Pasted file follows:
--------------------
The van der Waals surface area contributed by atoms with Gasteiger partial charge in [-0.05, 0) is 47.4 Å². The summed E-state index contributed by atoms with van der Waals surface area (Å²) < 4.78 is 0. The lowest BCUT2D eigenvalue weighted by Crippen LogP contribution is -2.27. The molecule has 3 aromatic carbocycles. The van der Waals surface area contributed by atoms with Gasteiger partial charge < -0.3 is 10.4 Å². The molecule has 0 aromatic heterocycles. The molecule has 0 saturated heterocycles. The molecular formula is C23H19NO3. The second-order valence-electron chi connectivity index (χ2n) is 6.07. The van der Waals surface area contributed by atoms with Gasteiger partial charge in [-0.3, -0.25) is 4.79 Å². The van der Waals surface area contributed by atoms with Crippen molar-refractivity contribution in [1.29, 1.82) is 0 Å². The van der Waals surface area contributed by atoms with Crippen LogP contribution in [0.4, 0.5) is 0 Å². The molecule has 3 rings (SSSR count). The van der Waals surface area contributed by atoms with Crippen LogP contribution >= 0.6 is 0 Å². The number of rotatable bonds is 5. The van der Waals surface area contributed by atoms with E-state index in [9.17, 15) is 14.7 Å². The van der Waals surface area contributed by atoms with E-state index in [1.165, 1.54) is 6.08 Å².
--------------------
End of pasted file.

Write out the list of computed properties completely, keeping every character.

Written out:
The van der Waals surface area contributed by atoms with Gasteiger partial charge in [-0.05, 0) is 47.4 Å². The summed E-state index contributed by atoms with van der Waals surface area (Å²) < 4.78 is 0. The lowest BCUT2D eigenvalue weighted by Crippen LogP contribution is -2.27. The molecule has 3 aromatic carbocycles. The van der Waals surface area contributed by atoms with Gasteiger partial charge < -0.3 is 10.4 Å². The molecule has 0 aromatic heterocycles. The molecule has 0 saturated heterocycles. The molecular formula is C23H19NO3. The second-order valence-electron chi connectivity index (χ2n) is 6.07. The van der Waals surface area contributed by atoms with Gasteiger partial charge in [-0.3, -0.25) is 4.79 Å². The van der Waals surface area contributed by atoms with Crippen molar-refractivity contribution in [1.29, 1.82) is 0 Å². The van der Waals surface area contributed by atoms with Crippen LogP contribution in [0.4, 0.5) is 0 Å². The molecule has 3 rings (SSSR count). The van der Waals surface area contributed by atoms with Crippen LogP contribution >= 0.6 is 0 Å². The number of rotatable bonds is 5. The van der Waals surface area contributed by atoms with E-state index in [9.17, 15) is 14.7 Å². The van der Waals surface area contributed by atoms with E-state index in [1.165, 1.54) is 6.08 Å².